A plumbing system is vital to any home or business. Knowing how it works can help homeowners avoid bad situations, improve operations and make better decisions about their plumbing system.
Each home consists of two plumbing systems; one that bring the incoming water supply and the other that carries away wastewater. A meter is installed in every home to measure the water coming in. The main valve to shut off your water system is usually located next to or near this meter. In case of an emergency, it is vital that you know where the main shutoff valve is.
Hot and Cold Water
When it comes to cold water, the water from the main supply is immediately ready for use. But if you’re looking to use hot water, it must go through your water heater.
A pipe carries cold water from your plumbing system to your water heater. Once the water is heated, another pipe carries the hot water to all areas of your house, including fixtures and appliances. Water heaters have a thermostat that maintains the temperature of the hot water.
Common Types of Water Heaters
- Storage Tank Water Heater - It has an insulated tank that stores hot water until needed. This is the most common type of water heater, but you are limited to how much hot water you can hold. These water heaters are available in gas and electric models.
- Tankless Water Heaters - Also called on-demand water heater, this kind of heater consists of super-heated coils that provide fresh hot water when it's needed. It has no tank. These heaters are more efficient but you need to make sure you purchase the right size for your household. A smaller tankless water heater will not be able to keep up with your water usage
- Heat Pump Water Heater - These water heaters use heat in the air and the ground to heat water. Since they only use electricity to move heat from the ground/air to the water, they use up to 60% less electricity than traditional water heaters.
- Solar Water Heating System - This water heater uses roof-mounted solar panels as its energy source. The system consists of a storage tank and a solar collector. The downside is that it does require a backup (electricity or gas) in case the water heater can't run on cloudy days.
What Size Water Heater Do You Need?
Choosing the right size water heater is important. A water heater that is too big will lead to high energy costs. But one that is too small will make it impossible to have enough hot water. residential tank water heaters range from 20- to 80-gallon capacities. Generally speaking, 30 gallons is good for a 1-2 person household. You can increase by 10 gallons per additional person in the home.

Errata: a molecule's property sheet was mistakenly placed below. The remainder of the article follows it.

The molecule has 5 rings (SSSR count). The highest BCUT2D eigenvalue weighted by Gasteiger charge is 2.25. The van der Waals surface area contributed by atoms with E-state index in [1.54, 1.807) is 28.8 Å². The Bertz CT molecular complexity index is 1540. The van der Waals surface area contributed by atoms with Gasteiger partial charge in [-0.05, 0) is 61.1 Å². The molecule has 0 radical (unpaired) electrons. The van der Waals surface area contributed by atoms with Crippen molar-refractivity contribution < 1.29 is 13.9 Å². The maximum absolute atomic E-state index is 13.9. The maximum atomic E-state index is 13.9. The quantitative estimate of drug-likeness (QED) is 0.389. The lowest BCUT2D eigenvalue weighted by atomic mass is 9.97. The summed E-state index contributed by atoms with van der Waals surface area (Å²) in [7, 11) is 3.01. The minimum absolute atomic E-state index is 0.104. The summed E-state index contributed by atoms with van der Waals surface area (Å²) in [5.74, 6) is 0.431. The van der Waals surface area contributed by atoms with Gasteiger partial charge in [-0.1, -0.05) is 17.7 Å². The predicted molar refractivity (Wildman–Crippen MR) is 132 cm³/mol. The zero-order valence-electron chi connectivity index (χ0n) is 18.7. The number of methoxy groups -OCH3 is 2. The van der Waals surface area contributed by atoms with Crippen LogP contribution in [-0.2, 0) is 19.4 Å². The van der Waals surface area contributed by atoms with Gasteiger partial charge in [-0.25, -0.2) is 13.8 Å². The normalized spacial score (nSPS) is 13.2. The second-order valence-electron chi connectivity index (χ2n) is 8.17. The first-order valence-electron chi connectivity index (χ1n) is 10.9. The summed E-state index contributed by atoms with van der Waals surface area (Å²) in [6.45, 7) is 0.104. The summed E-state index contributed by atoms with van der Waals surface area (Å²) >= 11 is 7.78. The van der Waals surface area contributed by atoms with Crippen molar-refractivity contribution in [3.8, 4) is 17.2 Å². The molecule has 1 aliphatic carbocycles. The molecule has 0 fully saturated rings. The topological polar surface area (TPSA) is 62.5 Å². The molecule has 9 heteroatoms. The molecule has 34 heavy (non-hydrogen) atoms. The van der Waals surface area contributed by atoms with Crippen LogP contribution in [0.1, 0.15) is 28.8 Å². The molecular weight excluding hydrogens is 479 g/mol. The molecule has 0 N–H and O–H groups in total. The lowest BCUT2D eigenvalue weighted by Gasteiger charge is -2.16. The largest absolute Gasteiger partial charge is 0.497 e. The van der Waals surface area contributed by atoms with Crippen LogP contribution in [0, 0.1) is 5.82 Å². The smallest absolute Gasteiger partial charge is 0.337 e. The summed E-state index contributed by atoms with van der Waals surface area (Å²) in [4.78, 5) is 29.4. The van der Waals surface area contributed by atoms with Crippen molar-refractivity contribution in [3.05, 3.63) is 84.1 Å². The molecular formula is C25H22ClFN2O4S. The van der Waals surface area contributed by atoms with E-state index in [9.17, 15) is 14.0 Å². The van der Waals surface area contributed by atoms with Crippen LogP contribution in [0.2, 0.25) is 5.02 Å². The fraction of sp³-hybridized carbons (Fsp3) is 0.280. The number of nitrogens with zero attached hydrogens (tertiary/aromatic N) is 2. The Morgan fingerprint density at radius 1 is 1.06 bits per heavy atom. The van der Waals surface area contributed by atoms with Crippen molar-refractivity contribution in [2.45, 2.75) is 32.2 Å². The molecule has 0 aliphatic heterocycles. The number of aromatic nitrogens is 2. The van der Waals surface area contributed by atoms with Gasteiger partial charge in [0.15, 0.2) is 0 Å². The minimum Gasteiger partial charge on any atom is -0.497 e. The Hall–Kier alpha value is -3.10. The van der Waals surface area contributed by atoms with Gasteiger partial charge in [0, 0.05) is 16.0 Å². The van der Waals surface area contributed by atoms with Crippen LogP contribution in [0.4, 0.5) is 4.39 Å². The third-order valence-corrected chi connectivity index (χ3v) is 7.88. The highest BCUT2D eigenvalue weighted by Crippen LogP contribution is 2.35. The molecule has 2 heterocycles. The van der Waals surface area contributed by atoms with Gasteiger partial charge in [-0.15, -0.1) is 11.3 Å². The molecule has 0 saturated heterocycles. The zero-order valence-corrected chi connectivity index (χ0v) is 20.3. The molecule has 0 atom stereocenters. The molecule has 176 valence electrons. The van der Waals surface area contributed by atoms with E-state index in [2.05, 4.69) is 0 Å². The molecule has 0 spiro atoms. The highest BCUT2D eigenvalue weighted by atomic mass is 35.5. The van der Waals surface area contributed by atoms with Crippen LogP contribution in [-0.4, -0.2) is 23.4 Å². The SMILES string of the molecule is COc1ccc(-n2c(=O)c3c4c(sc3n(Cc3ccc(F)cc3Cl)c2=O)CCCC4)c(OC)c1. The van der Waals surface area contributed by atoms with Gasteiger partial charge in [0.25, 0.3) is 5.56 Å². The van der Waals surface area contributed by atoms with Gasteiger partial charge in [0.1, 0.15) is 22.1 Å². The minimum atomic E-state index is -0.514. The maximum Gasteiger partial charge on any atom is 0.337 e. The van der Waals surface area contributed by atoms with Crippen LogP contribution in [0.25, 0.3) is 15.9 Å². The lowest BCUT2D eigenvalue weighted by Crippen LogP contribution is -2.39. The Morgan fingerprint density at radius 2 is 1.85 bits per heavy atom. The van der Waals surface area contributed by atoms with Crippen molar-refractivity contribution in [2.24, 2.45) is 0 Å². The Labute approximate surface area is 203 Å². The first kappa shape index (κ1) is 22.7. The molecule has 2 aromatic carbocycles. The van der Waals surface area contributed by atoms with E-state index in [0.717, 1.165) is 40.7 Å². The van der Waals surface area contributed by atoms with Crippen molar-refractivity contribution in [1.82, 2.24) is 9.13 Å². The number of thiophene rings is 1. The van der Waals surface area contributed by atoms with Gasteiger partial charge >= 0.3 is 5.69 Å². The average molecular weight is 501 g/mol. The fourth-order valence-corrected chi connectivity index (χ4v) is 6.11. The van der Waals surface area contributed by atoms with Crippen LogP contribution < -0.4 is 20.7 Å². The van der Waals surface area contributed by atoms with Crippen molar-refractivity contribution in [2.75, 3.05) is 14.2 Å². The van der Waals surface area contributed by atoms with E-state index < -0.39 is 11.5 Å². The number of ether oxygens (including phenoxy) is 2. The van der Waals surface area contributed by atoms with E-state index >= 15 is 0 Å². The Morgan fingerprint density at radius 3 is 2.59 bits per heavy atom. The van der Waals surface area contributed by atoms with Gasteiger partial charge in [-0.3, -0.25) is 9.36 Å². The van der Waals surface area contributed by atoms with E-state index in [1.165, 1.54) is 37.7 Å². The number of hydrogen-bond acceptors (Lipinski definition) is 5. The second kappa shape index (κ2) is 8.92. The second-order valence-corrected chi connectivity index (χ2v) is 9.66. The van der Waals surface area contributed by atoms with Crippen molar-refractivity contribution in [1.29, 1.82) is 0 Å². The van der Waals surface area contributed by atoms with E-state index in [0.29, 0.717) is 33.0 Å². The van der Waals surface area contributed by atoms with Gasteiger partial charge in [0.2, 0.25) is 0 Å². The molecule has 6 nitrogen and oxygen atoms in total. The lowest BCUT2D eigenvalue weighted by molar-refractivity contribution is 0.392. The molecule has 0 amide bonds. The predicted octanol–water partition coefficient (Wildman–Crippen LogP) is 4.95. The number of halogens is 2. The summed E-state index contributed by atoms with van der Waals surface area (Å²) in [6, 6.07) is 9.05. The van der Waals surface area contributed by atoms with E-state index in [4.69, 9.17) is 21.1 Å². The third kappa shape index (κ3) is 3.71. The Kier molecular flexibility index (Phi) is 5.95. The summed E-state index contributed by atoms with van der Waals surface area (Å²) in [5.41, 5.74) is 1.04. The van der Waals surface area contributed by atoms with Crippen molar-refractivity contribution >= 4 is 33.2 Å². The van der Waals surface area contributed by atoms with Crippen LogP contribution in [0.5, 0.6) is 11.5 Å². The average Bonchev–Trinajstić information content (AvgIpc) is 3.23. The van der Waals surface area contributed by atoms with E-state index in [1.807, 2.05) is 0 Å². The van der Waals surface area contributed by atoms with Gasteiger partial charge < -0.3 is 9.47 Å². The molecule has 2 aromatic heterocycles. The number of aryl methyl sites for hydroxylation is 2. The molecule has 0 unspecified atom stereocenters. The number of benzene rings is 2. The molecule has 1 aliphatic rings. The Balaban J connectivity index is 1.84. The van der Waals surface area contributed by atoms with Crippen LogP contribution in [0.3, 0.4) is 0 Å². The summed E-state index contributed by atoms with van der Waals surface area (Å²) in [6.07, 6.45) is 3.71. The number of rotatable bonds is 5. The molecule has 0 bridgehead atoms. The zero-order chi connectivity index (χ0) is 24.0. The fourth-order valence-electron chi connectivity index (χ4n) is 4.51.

Gallon Capacity Recommendations:
- Family of 1 to 2: 30 gallons
- Family of 2 to 3: 40 gallons
- Family of 3 to 4: 50 gallons
- Family of 5+: 80 gallons
Drainage systems help dispose of all wastewater - from toilets to showers - from your home. There are two types of systems: sewer and septic. But what’s the difference?
A sewer system connects whole towns and communities to one centralized drain field. Series of underground pipes haul away waste water from your home. The wastewater is then treated in a water treatment facility before being returned to the environment. Sewage systems are paid for and maintained by local governments. So as a resident, you don't have to handle the maintenance and labor, but do have to foot the fees.
Septic tanks are generally the responsibility of private homeowners. The water is held in a tank in the ground beneath the property, and over time that water is filtered out of the system and into the drain field area.
Pros and Cons of Sewer Systems
Sewer systems are by far the most used type of draining system, and loved by homeowners since they don’t have to worry about the upkeep. But they do have some downsides.
- Low maintenance - local government agencies are responsible for the upkeep
- Can take on more non-human water than septic systems
- You still pay for sewer system just as you pay for electricity and water
- You are still responsible for the sewer line that connects your house to the public sewer system
Pros and Cons of Septic Systems
Most homeowners have a negative view of septic systems, mostly due to their upkeep. But same as with the sewer system, there’s pros and cons to this system.
- Environmentally friendly - no chemicals or power is required to clean the water. Waste water is filtered through the ground.
- Since homeowners are responsible for upkeep, septic systems usually make homeowners more responsible about the type of waste they produce.
- The tanks need to be pumped every 3 years or sometimes more depending on the size of the tank.
- More sensitive to solid waste that can get flushed down the pipes of a home.
When you move into a new house or property, whether or not that house has a sewer or septic system might not be up to you. But knowing the difference between the two will help you make an informed decision if the community decides to move away from one system to another.